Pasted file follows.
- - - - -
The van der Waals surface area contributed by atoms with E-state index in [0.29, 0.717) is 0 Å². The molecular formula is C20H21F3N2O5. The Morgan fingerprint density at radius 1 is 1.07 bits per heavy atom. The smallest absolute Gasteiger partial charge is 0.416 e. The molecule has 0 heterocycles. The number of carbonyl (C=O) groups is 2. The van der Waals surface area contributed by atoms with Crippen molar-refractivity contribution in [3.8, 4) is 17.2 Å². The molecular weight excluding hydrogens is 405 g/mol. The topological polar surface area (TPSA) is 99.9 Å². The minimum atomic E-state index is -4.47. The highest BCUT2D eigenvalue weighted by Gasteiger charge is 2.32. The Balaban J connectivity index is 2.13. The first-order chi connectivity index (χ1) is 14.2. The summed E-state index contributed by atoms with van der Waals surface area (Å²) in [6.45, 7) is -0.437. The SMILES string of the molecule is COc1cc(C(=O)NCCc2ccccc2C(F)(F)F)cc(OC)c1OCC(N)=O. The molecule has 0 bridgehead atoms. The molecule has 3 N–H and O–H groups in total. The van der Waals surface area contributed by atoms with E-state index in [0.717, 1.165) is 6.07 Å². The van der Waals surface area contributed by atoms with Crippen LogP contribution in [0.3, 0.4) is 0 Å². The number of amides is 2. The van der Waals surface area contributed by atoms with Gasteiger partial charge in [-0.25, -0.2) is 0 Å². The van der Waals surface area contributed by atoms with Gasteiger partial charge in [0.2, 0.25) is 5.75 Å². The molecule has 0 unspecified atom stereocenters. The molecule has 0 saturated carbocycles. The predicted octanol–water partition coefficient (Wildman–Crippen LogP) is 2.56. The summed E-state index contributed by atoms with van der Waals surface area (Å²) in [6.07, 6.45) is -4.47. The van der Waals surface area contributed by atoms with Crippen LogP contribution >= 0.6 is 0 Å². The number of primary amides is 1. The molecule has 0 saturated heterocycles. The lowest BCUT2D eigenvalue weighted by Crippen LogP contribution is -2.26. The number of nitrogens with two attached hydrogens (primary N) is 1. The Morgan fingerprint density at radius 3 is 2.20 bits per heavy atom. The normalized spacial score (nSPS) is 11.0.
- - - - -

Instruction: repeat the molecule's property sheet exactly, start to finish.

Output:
The van der Waals surface area contributed by atoms with E-state index in [0.29, 0.717) is 0 Å². The molecular formula is C20H21F3N2O5. The Morgan fingerprint density at radius 1 is 1.07 bits per heavy atom. The smallest absolute Gasteiger partial charge is 0.416 e. The molecule has 0 heterocycles. The number of carbonyl (C=O) groups is 2. The van der Waals surface area contributed by atoms with Crippen molar-refractivity contribution in [3.8, 4) is 17.2 Å². The molecular weight excluding hydrogens is 405 g/mol. The topological polar surface area (TPSA) is 99.9 Å². The minimum atomic E-state index is -4.47. The highest BCUT2D eigenvalue weighted by Gasteiger charge is 2.32. The Balaban J connectivity index is 2.13. The first-order chi connectivity index (χ1) is 14.2. The summed E-state index contributed by atoms with van der Waals surface area (Å²) in [6.45, 7) is -0.437. The SMILES string of the molecule is COc1cc(C(=O)NCCc2ccccc2C(F)(F)F)cc(OC)c1OCC(N)=O. The molecule has 0 bridgehead atoms. The molecule has 3 N–H and O–H groups in total. The van der Waals surface area contributed by atoms with E-state index in [0.717, 1.165) is 6.07 Å². The van der Waals surface area contributed by atoms with Crippen LogP contribution in [0.3, 0.4) is 0 Å². The number of amides is 2. The van der Waals surface area contributed by atoms with Gasteiger partial charge in [-0.25, -0.2) is 0 Å². The van der Waals surface area contributed by atoms with Gasteiger partial charge in [0.2, 0.25) is 5.75 Å². The molecule has 0 unspecified atom stereocenters. The molecule has 0 saturated carbocycles. The predicted octanol–water partition coefficient (Wildman–Crippen LogP) is 2.56. The summed E-state index contributed by atoms with van der Waals surface area (Å²) in [6.07, 6.45) is -4.47. The van der Waals surface area contributed by atoms with Crippen LogP contribution >= 0.6 is 0 Å². The number of primary amides is 1. The molecule has 0 saturated heterocycles. The lowest BCUT2D eigenvalue weighted by Crippen LogP contribution is -2.26. The number of nitrogens with two attached hydrogens (primary N) is 1. The Morgan fingerprint density at radius 3 is 2.20 bits per heavy atom. The normalized spacial score (nSPS) is 11.0.